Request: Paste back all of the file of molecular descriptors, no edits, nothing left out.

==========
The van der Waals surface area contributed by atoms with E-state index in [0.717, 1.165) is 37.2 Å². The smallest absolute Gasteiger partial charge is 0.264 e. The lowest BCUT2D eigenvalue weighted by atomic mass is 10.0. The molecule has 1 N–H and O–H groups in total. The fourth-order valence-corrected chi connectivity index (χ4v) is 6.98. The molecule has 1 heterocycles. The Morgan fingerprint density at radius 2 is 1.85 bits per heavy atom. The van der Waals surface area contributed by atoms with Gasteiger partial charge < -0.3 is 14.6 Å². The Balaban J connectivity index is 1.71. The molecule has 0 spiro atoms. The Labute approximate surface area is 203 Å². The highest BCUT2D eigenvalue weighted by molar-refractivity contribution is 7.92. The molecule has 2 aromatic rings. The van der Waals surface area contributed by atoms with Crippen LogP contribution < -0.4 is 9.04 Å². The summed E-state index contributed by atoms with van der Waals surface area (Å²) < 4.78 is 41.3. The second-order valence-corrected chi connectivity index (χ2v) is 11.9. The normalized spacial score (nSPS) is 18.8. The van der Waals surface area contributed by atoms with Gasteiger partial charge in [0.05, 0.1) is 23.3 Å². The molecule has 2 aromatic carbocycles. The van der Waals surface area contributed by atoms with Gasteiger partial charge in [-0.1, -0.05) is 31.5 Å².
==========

The van der Waals surface area contributed by atoms with E-state index in [0.717, 1.165) is 37.2 Å². The smallest absolute Gasteiger partial charge is 0.264 e. The lowest BCUT2D eigenvalue weighted by atomic mass is 10.0. The molecule has 1 N–H and O–H groups in total. The fourth-order valence-corrected chi connectivity index (χ4v) is 6.98. The molecule has 1 heterocycles. The Morgan fingerprint density at radius 2 is 1.85 bits per heavy atom. The van der Waals surface area contributed by atoms with Gasteiger partial charge < -0.3 is 14.6 Å². The Balaban J connectivity index is 1.71. The molecule has 0 spiro atoms. The Labute approximate surface area is 203 Å². The highest BCUT2D eigenvalue weighted by molar-refractivity contribution is 7.92. The molecule has 2 aromatic rings. The van der Waals surface area contributed by atoms with Crippen LogP contribution < -0.4 is 9.04 Å². The summed E-state index contributed by atoms with van der Waals surface area (Å²) < 4.78 is 41.3. The second-order valence-corrected chi connectivity index (χ2v) is 11.9. The normalized spacial score (nSPS) is 18.8. The van der Waals surface area contributed by atoms with Gasteiger partial charge in [0.05, 0.1) is 23.3 Å². The molecule has 2 aromatic carbocycles. The van der Waals surface area contributed by atoms with Gasteiger partial charge in [-0.1, -0.05) is 31.5 Å².